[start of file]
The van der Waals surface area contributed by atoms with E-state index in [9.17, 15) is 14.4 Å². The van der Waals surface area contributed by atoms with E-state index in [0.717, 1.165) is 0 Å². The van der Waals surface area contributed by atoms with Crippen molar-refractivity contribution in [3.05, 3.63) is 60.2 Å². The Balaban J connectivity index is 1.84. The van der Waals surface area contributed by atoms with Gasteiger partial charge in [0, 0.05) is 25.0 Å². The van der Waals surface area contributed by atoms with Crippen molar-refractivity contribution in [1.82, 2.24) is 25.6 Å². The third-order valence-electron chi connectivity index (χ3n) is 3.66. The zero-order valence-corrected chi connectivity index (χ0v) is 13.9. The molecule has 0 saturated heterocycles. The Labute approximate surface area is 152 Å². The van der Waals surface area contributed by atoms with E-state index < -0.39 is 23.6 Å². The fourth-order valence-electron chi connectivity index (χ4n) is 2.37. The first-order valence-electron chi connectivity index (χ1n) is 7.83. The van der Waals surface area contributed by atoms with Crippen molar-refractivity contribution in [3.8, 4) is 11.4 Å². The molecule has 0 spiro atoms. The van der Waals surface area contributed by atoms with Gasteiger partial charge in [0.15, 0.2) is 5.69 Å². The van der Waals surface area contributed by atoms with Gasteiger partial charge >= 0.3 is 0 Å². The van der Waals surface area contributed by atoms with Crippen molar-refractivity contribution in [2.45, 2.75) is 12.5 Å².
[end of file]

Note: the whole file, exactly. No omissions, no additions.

The van der Waals surface area contributed by atoms with E-state index in [9.17, 15) is 14.4 Å². The van der Waals surface area contributed by atoms with E-state index in [0.717, 1.165) is 0 Å². The van der Waals surface area contributed by atoms with Crippen molar-refractivity contribution in [3.05, 3.63) is 60.2 Å². The Balaban J connectivity index is 1.84. The van der Waals surface area contributed by atoms with Gasteiger partial charge in [0, 0.05) is 25.0 Å². The van der Waals surface area contributed by atoms with Crippen molar-refractivity contribution in [1.82, 2.24) is 25.6 Å². The third-order valence-electron chi connectivity index (χ3n) is 3.66. The zero-order valence-corrected chi connectivity index (χ0v) is 13.9. The molecule has 0 saturated heterocycles. The Labute approximate surface area is 152 Å². The van der Waals surface area contributed by atoms with E-state index < -0.39 is 23.6 Å². The fourth-order valence-electron chi connectivity index (χ4n) is 2.37. The first-order valence-electron chi connectivity index (χ1n) is 7.83. The van der Waals surface area contributed by atoms with Crippen molar-refractivity contribution in [3.8, 4) is 11.4 Å². The molecule has 0 spiro atoms. The van der Waals surface area contributed by atoms with Gasteiger partial charge in [0.15, 0.2) is 5.69 Å². The van der Waals surface area contributed by atoms with Gasteiger partial charge >= 0.3 is 0 Å². The van der Waals surface area contributed by atoms with Crippen molar-refractivity contribution in [2.45, 2.75) is 12.5 Å².